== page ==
Configuring the aggregation layer allows the Kubernetes apiserver to be extended with additional APIs, which are not part of the core Kubernetes APIs.
You need to have a Kubernetes cluster, and the kubectl command-line tool must be configured to communicate with your cluster. If you do not already have a cluster, you can create one by using Minikube, or you can use one of these Kubernetes playgrounds:
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Note: There are a few setup requirements for getting the aggregation layer working in your environment to support mutual TLS auth between the proxy and extension apiservers. Kubernetes and the kube-apiserver have multiple CAs, so make sure that the proxy is signed by the aggregation layer CA and not by something else, like the master CA.
Enable the aggregation layer via the following kube-apiserver flags. They may have already been taken care of by your provider.
--requestheader-client-ca-file=<path to aggregator CA cert> --requestheader-allowed-names=front-proxy-client --requestheader-extra-headers-prefix=X-Remote-Extra- --requestheader-group-headers=X-Remote-Group --requestheader-username-headers=X-Remote-User --proxy-client-cert-file=<path to aggregator proxy cert> --proxy-client-key-file=<path to aggregator proxy key>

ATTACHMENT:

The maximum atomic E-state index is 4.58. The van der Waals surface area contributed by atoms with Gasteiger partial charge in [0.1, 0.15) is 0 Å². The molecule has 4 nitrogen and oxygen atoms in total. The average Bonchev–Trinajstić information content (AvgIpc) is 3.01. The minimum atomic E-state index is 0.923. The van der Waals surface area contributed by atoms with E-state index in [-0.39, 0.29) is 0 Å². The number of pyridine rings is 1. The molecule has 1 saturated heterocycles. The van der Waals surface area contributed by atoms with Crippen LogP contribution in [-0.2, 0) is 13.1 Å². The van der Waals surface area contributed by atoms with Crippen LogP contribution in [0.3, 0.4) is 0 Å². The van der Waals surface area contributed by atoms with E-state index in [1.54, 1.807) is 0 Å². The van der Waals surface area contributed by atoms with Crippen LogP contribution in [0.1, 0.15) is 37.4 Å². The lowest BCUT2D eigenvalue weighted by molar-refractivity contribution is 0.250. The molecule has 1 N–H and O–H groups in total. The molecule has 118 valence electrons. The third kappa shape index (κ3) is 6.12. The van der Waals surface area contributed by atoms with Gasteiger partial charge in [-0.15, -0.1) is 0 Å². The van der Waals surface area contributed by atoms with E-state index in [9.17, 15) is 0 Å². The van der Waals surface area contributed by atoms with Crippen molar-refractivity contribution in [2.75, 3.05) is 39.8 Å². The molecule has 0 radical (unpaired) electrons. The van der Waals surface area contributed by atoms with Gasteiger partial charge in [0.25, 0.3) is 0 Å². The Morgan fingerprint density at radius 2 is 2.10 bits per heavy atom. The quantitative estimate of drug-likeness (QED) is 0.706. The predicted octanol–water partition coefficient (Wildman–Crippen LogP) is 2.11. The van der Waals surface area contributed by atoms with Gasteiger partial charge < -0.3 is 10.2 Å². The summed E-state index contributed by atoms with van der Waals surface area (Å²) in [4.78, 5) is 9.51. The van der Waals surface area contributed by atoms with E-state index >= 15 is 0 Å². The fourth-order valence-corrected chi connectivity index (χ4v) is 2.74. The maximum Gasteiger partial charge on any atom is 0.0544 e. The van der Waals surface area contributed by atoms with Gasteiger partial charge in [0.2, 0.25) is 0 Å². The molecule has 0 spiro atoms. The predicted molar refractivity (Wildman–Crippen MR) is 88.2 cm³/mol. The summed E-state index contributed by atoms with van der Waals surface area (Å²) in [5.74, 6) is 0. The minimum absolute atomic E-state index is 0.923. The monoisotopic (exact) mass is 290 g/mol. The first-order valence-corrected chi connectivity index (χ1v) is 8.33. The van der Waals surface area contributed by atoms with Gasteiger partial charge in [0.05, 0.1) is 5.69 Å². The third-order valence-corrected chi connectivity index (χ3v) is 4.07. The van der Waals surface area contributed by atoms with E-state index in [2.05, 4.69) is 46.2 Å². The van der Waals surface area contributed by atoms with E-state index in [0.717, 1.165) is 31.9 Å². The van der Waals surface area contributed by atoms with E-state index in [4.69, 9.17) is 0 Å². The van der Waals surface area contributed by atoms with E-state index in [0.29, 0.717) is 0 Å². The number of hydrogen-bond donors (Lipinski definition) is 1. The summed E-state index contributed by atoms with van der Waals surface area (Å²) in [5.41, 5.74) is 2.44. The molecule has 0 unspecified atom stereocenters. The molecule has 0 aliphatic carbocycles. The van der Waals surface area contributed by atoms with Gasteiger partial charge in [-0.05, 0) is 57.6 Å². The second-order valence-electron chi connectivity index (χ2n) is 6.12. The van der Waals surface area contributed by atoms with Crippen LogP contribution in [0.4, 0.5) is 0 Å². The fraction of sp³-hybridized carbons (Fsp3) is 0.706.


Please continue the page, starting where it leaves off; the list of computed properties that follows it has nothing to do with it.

WARNING: do not reuse a CA that is used in a different context unless you understand the risks and the mechanisms to protect the CA’s usage.
If you are not running kube-proxy on a host running the API server, then you must make sure that the system is enabled with the following apiserver flag:
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